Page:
Couple to Celebrate Beloved Mule’s Longevity


When Herb and Bummy Yantis celebrate their birthdays Dec. 7, they’ll risk being upstaged by a four-legged farm animal.

Herb, who turns 90 on Dec. 31, and Bummy, who turned 85 on Nov. 12, have decided to include their 50-year-old mule in the festivities.

Ted, as the beloved animal is named, won’t be attending the birthday celebration at the Newaukum Grange, but Bummy plans to have a carrot cake in his honor. A large poster comprised of pictures of the mule will also be on display.

“We’ve just enjoyed him so much,” Bummy said Wednesday while providing Ted his morning feast of chopped up carrots, bananas and apples.

The diced meal is more practical than doting. 

As he's grown older, Ted has lost many of his teeth. On two occasions, an apple has become lodged in his throat, requiring the services of a veterinarian to dislodge it. 

“From then on, we grind it up,” Bummy said.

He’s also blind in one eye, though he is an otherwise healthy beast of burden, Herb and Bummy said.

His advanced age is somewhat shocking to some. Mules normally die by the age of 35. Ted was already 10 when they bought him at an auction for $100 about 40 years ago.

A veterinarian who helped dislodge an apple from Ted’s throat was amazed by his age.

“She said she’s never worked on an animal this old,” Bummy said.

Ted outlived his partner in crime, a fellow mule named Jack that Bummy and Herb bought after they already had Ted. The two became accomplices and friends, sometimes escaping their enclosure and wandering around the Frogner Road neighborhood where the Yantis family has lived for four decades.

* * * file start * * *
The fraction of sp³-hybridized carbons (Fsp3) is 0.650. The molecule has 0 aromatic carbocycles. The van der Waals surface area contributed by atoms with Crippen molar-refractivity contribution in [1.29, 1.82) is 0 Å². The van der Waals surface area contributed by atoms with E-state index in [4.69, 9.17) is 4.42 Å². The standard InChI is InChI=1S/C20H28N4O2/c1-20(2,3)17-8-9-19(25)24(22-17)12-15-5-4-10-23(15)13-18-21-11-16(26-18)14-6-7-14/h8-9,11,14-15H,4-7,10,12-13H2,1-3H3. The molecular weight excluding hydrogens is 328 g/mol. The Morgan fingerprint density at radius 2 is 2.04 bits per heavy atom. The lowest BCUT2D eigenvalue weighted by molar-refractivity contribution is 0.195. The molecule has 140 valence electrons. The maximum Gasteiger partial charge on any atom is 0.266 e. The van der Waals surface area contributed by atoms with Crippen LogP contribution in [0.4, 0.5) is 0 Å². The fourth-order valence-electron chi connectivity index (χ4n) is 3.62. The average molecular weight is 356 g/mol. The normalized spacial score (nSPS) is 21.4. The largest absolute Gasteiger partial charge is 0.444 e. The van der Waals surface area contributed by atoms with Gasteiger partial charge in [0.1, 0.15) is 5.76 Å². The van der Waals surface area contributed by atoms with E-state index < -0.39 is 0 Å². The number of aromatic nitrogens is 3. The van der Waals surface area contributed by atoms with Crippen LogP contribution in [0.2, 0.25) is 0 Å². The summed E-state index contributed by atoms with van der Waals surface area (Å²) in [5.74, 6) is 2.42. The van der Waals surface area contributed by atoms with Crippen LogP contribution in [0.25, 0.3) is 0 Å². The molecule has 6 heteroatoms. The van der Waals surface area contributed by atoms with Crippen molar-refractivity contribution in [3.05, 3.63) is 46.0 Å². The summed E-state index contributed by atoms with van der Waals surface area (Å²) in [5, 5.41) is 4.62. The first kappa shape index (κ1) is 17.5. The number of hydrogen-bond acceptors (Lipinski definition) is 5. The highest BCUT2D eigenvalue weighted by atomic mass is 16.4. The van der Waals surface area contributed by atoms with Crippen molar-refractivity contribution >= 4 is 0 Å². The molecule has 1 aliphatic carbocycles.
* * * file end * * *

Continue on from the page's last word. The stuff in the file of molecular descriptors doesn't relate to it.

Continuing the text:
Jack, who was younger than Ted, died about eight years ago.

“This mule went crazy,” Bummy said, pointing to Ted. “He ran and ran the field. He would just stand where Jack died.”


Ted, who is named after a horse Bummy had as a child, is still active. He likes to meander around the large, fenced Yantis property, occasionally stopping at a neighbor’s house for a few bites of alfalfa.

He acts as a “guard dog” when coyotes and other animals invade the area, notifying Bummy and Herb with body language and brays. 

When Herb is walking the property, Ted enjoys following him.

“Oh, we’ve had some times,” Herb said as he stroked the mule’s graying muzzle.

Herb gives Ted cough drops to snack on, a treat that seemed to excite Ted as he pressed his nose against Herb’s leg.

The secret to his longevity is simple, according to Bummy.

“We have spoiled him,” she said.

With the exceptions of a few occasions when Herb would harness the two mules and use them to move logs around his property, Ted has never been required to perform manual labor. Ted is and always has been a pet, first and foremost, Bummy said.

The idea to celebrate his birthday came as the couple accepted that Ted won’t be around forever.

“We just don’t know how long we’re going to have him,” Bummy said.

It’s been a good run though, both Bummy and Herb admit.

The brown mule purchased at an auction has given them countless memories and acts as a reminder of the last 40 years and all the couple has experienced in that time.

They will be sad to see him go, but Ted has provided a great ride.

“He’s sure been a good mule,” Bummy said.


Eric Schwartz is assistant editor of The Chronicle. Contact him with comments and news tips at or (360) 807-8224.